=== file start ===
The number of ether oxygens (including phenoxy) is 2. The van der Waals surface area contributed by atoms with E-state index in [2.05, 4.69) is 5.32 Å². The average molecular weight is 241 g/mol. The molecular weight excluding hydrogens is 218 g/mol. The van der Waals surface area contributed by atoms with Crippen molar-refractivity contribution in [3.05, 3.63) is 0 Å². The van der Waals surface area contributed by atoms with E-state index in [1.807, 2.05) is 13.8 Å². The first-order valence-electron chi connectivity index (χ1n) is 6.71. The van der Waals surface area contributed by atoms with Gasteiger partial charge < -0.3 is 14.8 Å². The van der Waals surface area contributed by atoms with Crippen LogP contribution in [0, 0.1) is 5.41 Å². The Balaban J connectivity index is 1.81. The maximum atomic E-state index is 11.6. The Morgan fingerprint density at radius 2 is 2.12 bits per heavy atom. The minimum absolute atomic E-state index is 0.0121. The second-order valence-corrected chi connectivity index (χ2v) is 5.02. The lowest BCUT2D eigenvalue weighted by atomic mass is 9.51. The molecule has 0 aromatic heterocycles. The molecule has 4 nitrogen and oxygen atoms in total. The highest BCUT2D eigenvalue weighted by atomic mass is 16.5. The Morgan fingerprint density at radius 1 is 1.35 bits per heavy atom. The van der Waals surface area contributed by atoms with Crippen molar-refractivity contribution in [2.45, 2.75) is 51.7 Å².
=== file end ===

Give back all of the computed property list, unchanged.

The number of ether oxygens (including phenoxy) is 2. The van der Waals surface area contributed by atoms with E-state index in [2.05, 4.69) is 5.32 Å². The average molecular weight is 241 g/mol. The molecular weight excluding hydrogens is 218 g/mol. The van der Waals surface area contributed by atoms with Crippen molar-refractivity contribution in [3.05, 3.63) is 0 Å². The van der Waals surface area contributed by atoms with E-state index in [1.807, 2.05) is 13.8 Å². The first-order valence-electron chi connectivity index (χ1n) is 6.71. The van der Waals surface area contributed by atoms with Gasteiger partial charge < -0.3 is 14.8 Å². The van der Waals surface area contributed by atoms with Crippen LogP contribution in [0, 0.1) is 5.41 Å². The Balaban J connectivity index is 1.81. The maximum atomic E-state index is 11.6. The Morgan fingerprint density at radius 2 is 2.12 bits per heavy atom. The minimum absolute atomic E-state index is 0.0121. The second-order valence-corrected chi connectivity index (χ2v) is 5.02. The lowest BCUT2D eigenvalue weighted by atomic mass is 9.51. The molecule has 0 aromatic heterocycles. The molecule has 4 nitrogen and oxygen atoms in total. The highest BCUT2D eigenvalue weighted by atomic mass is 16.5. The Morgan fingerprint density at radius 1 is 1.35 bits per heavy atom. The van der Waals surface area contributed by atoms with Crippen molar-refractivity contribution in [2.45, 2.75) is 51.7 Å².